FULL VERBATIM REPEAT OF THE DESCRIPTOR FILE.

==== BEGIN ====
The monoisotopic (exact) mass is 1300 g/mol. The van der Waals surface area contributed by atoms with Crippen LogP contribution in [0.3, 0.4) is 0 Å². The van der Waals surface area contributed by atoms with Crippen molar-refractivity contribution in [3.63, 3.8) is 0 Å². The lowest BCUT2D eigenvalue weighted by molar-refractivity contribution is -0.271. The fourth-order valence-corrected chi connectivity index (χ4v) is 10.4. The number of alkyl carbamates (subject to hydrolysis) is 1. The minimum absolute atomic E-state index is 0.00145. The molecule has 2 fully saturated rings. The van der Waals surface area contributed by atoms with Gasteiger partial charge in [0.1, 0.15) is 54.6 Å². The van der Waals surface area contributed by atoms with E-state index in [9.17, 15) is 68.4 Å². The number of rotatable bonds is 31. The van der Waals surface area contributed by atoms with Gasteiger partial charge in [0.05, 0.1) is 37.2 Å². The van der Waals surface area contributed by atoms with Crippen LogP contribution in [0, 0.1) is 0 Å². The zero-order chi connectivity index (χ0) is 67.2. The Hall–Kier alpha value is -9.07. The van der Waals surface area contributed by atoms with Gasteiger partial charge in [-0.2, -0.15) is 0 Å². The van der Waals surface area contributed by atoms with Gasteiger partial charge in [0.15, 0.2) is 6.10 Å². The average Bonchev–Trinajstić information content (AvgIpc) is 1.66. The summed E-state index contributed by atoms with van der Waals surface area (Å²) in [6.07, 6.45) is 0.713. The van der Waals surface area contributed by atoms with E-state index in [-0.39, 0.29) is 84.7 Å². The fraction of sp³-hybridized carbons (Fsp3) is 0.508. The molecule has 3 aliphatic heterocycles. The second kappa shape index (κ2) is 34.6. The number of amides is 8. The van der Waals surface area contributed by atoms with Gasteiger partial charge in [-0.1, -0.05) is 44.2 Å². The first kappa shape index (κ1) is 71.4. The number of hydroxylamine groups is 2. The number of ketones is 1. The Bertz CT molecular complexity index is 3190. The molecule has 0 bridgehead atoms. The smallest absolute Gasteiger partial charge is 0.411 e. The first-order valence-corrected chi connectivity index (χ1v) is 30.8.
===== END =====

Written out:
The monoisotopic (exact) mass is 1300 g/mol. The van der Waals surface area contributed by atoms with Crippen LogP contribution in [0.3, 0.4) is 0 Å². The van der Waals surface area contributed by atoms with Crippen molar-refractivity contribution in [3.63, 3.8) is 0 Å². The lowest BCUT2D eigenvalue weighted by molar-refractivity contribution is -0.271. The fourth-order valence-corrected chi connectivity index (χ4v) is 10.4. The number of alkyl carbamates (subject to hydrolysis) is 1. The minimum absolute atomic E-state index is 0.00145. The molecule has 2 fully saturated rings. The van der Waals surface area contributed by atoms with Gasteiger partial charge in [0.1, 0.15) is 54.6 Å². The van der Waals surface area contributed by atoms with E-state index in [9.17, 15) is 68.4 Å². The number of rotatable bonds is 31. The van der Waals surface area contributed by atoms with Gasteiger partial charge in [0.05, 0.1) is 37.2 Å². The van der Waals surface area contributed by atoms with Crippen LogP contribution in [0, 0.1) is 0 Å². The zero-order chi connectivity index (χ0) is 67.2. The Hall–Kier alpha value is -9.07. The van der Waals surface area contributed by atoms with Gasteiger partial charge in [-0.2, -0.15) is 0 Å². The van der Waals surface area contributed by atoms with Gasteiger partial charge in [0.15, 0.2) is 6.10 Å². The average Bonchev–Trinajstić information content (AvgIpc) is 1.66. The summed E-state index contributed by atoms with van der Waals surface area (Å²) in [6.07, 6.45) is 0.713. The van der Waals surface area contributed by atoms with E-state index in [-0.39, 0.29) is 84.7 Å². The fraction of sp³-hybridized carbons (Fsp3) is 0.508. The molecule has 3 aliphatic heterocycles. The second kappa shape index (κ2) is 34.6. The number of amides is 8. The van der Waals surface area contributed by atoms with Gasteiger partial charge in [-0.1, -0.05) is 44.2 Å². The first kappa shape index (κ1) is 71.4. The number of hydroxylamine groups is 2. The number of ketones is 1. The Bertz CT molecular complexity index is 3190. The molecule has 0 bridgehead atoms. The smallest absolute Gasteiger partial charge is 0.411 e. The first-order valence-corrected chi connectivity index (χ1v) is 30.8.